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‘One of the most significant documents we have produced as a council’ - Plan laying out vision for Breckland’s future enters final stage

PUBLISHED: 14:08 11 April 2018 | UPDATED: 16:46 11 April 2018

Breckland Council. Picture: Ian Burt

Breckland Council. Picture: Ian Burt

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A major document that will impact the future of Breckland for the next 20 years is progressing towards its final stages with a series of public hearings.

Dereham market place. Picture: Ian BurtDereham market place. Picture: Ian Burt

Residents will be able to examine the draft local plan at events held over a seven week period, starting on April 17, and government inspector Jonathan Manning will address issues raised during the pre-submission consultation earlier this year.

Topics to be covered include the environment, transport, infrastructure, housing site allocations, affordable housing and economic development.

Although the public may attend the hearings to observe the proceedings, only those who submitted comments during the pre-submission period and have been invited to do so by the inspector may speak during the sessions.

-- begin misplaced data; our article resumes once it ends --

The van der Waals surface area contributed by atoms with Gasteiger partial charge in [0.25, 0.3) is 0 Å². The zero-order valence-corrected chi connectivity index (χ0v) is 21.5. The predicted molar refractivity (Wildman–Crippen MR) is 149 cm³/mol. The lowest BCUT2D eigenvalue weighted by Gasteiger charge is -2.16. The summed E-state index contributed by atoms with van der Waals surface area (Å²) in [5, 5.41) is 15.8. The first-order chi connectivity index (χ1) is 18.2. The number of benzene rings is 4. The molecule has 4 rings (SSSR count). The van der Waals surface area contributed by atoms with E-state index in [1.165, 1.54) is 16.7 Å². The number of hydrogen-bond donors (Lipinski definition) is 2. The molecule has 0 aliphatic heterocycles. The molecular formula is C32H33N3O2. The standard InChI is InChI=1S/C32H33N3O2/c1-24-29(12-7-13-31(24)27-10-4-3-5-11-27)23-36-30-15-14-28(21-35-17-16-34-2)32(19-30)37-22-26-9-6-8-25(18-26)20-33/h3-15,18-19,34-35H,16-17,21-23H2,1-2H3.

The aim of the local plan is to lay the future development of the district between 2011 and 2036, including the delivery of more than 15,000 new homes. Around 10,000 these have already either been built or have had planning permission granted. The plan also allocates a minimum of 64 hectares of employment land to boost growth and support new jobs, while putting in place policies to protect the historic and natural environment.

If the Inspector agrees the plan is feasible, it is likely to be adopted by Breckland in autumn 2018.

Breckland councillor Gordon Bambridge called it “one of the most significant documents that we have produced as a council”.

He said: “These public hearings will enable Mr Manning to speak directly to organisations and individuals who made submissions, and ask them for clarification or further information regarding any matters which have not yet been resolved.”

In Dereham, the plan has been closely scrutinised by the town council and they have submitted written statements to highlight numerous concerns.

Among them, they questioned a transport study which only considered the impact of town growth on specific road junctions and not on the road network as a whole. They also questioned the study used as the basis for employment land allocation, which was carried out before the announcement of major infrastructure projects such as the dualling of sections of the A47 and the announcement of the Northern Distributer Road.

A full schedule of the sessions will be published on the council’s website.

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